The urge to write kicked in regardless of what I wanted, which is healthy in a sense. I think I’ve successfully worked in this guilty reflex, where if I game for several hours in a row, it’s my duty to share and entertain, lest I be forgotten entirely. Gaming can be a rather insular experience, which in and of itself has it’s merits and virtues. Though I do believe not enough people are comfortable with the idea of some quality alone time, I also believe, and V-Day may be magnifying this within me: sharing is caring.

Well, Normally

Well, Normally

As you may have discerned from the posts name, ramblings about Kingdom Hearts are close at hand. I spent a chunk of time today playing some Kingdom Hearts HD 1.5 Remix/63 Coded Sleep Drops [chi] or whatever the fuck they’re calling this one. Leave it to Square Enix to fuck up the name of something as simple as an HD Collection, but I’m sure they’re not the only ones with naming issues.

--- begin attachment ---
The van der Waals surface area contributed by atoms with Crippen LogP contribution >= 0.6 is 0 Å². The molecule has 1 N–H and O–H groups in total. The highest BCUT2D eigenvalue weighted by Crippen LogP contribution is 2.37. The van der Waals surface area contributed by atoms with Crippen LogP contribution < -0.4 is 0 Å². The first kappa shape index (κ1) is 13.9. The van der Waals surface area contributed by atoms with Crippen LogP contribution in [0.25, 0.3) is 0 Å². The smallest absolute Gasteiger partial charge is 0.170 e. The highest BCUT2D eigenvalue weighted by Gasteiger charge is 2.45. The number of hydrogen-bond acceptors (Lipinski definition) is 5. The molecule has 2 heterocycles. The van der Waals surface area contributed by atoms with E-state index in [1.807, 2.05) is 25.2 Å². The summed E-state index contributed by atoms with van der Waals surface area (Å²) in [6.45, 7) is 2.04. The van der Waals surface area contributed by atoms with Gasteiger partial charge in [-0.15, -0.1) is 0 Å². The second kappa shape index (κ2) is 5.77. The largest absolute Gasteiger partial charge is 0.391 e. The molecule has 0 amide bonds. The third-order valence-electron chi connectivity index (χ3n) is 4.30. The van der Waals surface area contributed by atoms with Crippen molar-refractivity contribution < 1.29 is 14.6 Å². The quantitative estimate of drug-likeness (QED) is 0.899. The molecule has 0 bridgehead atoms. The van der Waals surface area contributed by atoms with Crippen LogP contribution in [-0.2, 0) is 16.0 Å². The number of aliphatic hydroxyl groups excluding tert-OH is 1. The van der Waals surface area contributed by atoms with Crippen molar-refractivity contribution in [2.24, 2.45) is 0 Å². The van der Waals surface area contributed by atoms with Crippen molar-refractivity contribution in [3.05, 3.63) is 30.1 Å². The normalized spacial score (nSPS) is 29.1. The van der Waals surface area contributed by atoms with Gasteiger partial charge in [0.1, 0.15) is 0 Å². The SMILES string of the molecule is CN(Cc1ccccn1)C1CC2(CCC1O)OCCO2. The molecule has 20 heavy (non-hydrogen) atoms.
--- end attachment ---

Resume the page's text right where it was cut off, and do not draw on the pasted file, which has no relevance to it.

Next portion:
Jesus Christ.

Continued idiocy with naming aside,  I was super psyched to finally sit down and play some KH1 after such a long time away from the experience. The choice of game, and what it’s about seemed fitting, considering what today is. I’m referring to of course, the games emotionally dark undertones of struggling to accept reality, and the harsh truth existentialism represents.

Er…I meant hearts and stuff…emotions etc.

It’s actually all in there, if you can believe it, and it’s a pretty god damn manic experience to tell you the truth.





It all just really adds to Kingdom Hearts charm, really. While the games have taken a nose dive into a cluster fuck of convoluted bullshit since day one, the first title still stands out as ambiguous enough to be appropriately come hither with it’s darkness.

Not that the story is what really drives the experience, Kingdom Hearts knows this on some level.  With a stable of characters from the likes of Disney and Final Fantasy at the ready, it doesn’t matter what is happening to the characters, but which characters it’s happening to. Getting Mickey Mouse and Sephiroth into the same room will never make any fucking sense, and that’s perfectly god damned reasonable.